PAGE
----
I do remember at some point in my junior high school years that I had a rabbit’s foot keychain attached to the zipper on my notebook. That sounds really gross.  What was I thinking?  In addition, do they even make notebooks like that anymore? Surely you remember the type I’m talking about? It was a notebook for the storage of 3-ring paper and the notebook was held closed by a zipper that kept the paper and pencils inside.

 

Speaking of bad luck, I just discovered that it is bad luck to make a cup of coffee on a Keruig Coffee maker in the dark. Do you want to know why? I just went to retrieve my coffee and was in for quite a surprise. When I picked my cup up, I discovered the cup was upside down. I guess I’m stating the obvious, but I now have a mess to clean up. Call it superstitious if you want to, but I guarantee you it won’t serve you well to make a cup of coffee the way I just made mine. Fortunately, the General will never know. Right now I could be listening to lecture #2693 about the need to pay attention.

 

So, I had a rabbit’s foot keychain for good luck. Where did the keychain come from and why did I want it are questions that immediately come to mind? I don’t have the answers. I’m sure it was a fad back-in-the day and that many in my peer group also had a rabbit foot in their possession.

 

So did you ever carry a “Good Luck Charm” with you? Apart from the rabbit’s foot, I don’t think I did. However, I have thought of getting a James Avery silver cross to wear hanging from my neck. I wouldn’t consider it a good luck charm. I prefer to think of it as a good look and a visual reminder that it isn’t about luck, but about love that matters most.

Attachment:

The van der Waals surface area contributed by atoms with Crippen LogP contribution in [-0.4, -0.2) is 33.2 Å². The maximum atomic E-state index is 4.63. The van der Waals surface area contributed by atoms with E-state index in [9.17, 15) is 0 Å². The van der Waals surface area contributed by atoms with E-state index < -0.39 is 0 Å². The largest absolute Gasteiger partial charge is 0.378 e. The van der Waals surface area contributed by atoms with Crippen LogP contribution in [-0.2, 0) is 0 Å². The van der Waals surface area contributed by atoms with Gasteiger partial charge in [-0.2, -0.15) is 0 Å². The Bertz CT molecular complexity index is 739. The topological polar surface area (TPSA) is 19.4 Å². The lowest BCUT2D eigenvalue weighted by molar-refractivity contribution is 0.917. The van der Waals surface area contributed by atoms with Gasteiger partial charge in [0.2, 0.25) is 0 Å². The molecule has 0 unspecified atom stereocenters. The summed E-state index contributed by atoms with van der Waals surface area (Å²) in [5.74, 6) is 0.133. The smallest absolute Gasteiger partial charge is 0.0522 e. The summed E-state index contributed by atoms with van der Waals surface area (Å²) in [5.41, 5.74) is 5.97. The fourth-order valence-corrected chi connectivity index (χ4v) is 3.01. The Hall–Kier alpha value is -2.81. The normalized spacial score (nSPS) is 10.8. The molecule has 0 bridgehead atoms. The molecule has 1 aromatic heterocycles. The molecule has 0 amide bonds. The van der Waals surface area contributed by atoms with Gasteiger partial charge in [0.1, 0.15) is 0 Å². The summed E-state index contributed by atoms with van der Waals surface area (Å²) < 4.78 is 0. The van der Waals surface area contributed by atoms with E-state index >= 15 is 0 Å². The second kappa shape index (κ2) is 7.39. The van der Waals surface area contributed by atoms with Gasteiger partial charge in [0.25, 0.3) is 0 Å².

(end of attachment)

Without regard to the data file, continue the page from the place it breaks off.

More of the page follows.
I have a leather notebook stored in the top of my closet that belonged to Ronnie. It has been years since I looked inside, but as I recall, the notebook includes a slide rule that he needed for coursework at Texas A&M. But of course, he also had a slide rule in high school. Besides using it to draw a straight line, I am clueless related to its use. Would it bring me bad luck if I opted to give or throw the notebook away? What about the slide rule?

 

I don’t know if you’d call it back luck, but I would feel like something important was missing if I didn’t have it. Just saying that is really stupid because other than collecting dust in the top of my closet, the leather notebook serves no useful purpose other than to trigger a memory when I take the time to glance toward the top of my closet.

 

Of course, as you might suspect, my primary focus when I look in my closet is to look down. Could I have inadvertently dropped one of the yellow tags attached to my laundry on the floor? That, too, is guaranteed to bring you bad luck.